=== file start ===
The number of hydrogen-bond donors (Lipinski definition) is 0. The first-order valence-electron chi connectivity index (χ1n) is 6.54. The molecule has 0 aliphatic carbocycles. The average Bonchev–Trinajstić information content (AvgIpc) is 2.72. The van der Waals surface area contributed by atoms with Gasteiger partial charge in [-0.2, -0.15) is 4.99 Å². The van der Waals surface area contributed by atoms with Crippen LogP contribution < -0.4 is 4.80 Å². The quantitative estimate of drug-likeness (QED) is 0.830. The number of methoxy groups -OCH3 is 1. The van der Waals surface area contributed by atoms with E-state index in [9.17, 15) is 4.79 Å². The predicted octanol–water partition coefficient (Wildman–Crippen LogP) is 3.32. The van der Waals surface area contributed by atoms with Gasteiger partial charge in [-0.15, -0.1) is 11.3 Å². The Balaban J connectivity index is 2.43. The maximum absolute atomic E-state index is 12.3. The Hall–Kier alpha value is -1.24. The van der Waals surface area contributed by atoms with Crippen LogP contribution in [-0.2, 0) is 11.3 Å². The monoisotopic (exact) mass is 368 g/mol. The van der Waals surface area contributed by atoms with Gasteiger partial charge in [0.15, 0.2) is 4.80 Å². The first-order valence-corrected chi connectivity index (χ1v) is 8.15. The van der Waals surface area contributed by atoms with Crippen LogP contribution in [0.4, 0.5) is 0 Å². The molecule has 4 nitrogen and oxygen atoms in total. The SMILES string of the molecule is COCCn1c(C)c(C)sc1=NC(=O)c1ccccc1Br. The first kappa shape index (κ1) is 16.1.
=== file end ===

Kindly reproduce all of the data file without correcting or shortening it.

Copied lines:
The number of hydrogen-bond donors (Lipinski definition) is 0. The first-order valence-electron chi connectivity index (χ1n) is 6.54. The molecule has 0 aliphatic carbocycles. The average Bonchev–Trinajstić information content (AvgIpc) is 2.72. The van der Waals surface area contributed by atoms with Gasteiger partial charge in [-0.2, -0.15) is 4.99 Å². The van der Waals surface area contributed by atoms with Crippen LogP contribution < -0.4 is 4.80 Å². The quantitative estimate of drug-likeness (QED) is 0.830. The number of methoxy groups -OCH3 is 1. The van der Waals surface area contributed by atoms with E-state index in [9.17, 15) is 4.79 Å². The predicted octanol–water partition coefficient (Wildman–Crippen LogP) is 3.32. The van der Waals surface area contributed by atoms with Gasteiger partial charge in [-0.15, -0.1) is 11.3 Å². The Balaban J connectivity index is 2.43. The maximum absolute atomic E-state index is 12.3. The Hall–Kier alpha value is -1.24. The van der Waals surface area contributed by atoms with Crippen LogP contribution in [-0.2, 0) is 11.3 Å². The monoisotopic (exact) mass is 368 g/mol. The van der Waals surface area contributed by atoms with Gasteiger partial charge in [0.15, 0.2) is 4.80 Å². The first-order valence-corrected chi connectivity index (χ1v) is 8.15. The van der Waals surface area contributed by atoms with Crippen LogP contribution in [0.4, 0.5) is 0 Å². The molecule has 4 nitrogen and oxygen atoms in total. The SMILES string of the molecule is COCCn1c(C)c(C)sc1=NC(=O)c1ccccc1Br. The first kappa shape index (κ1) is 16.1.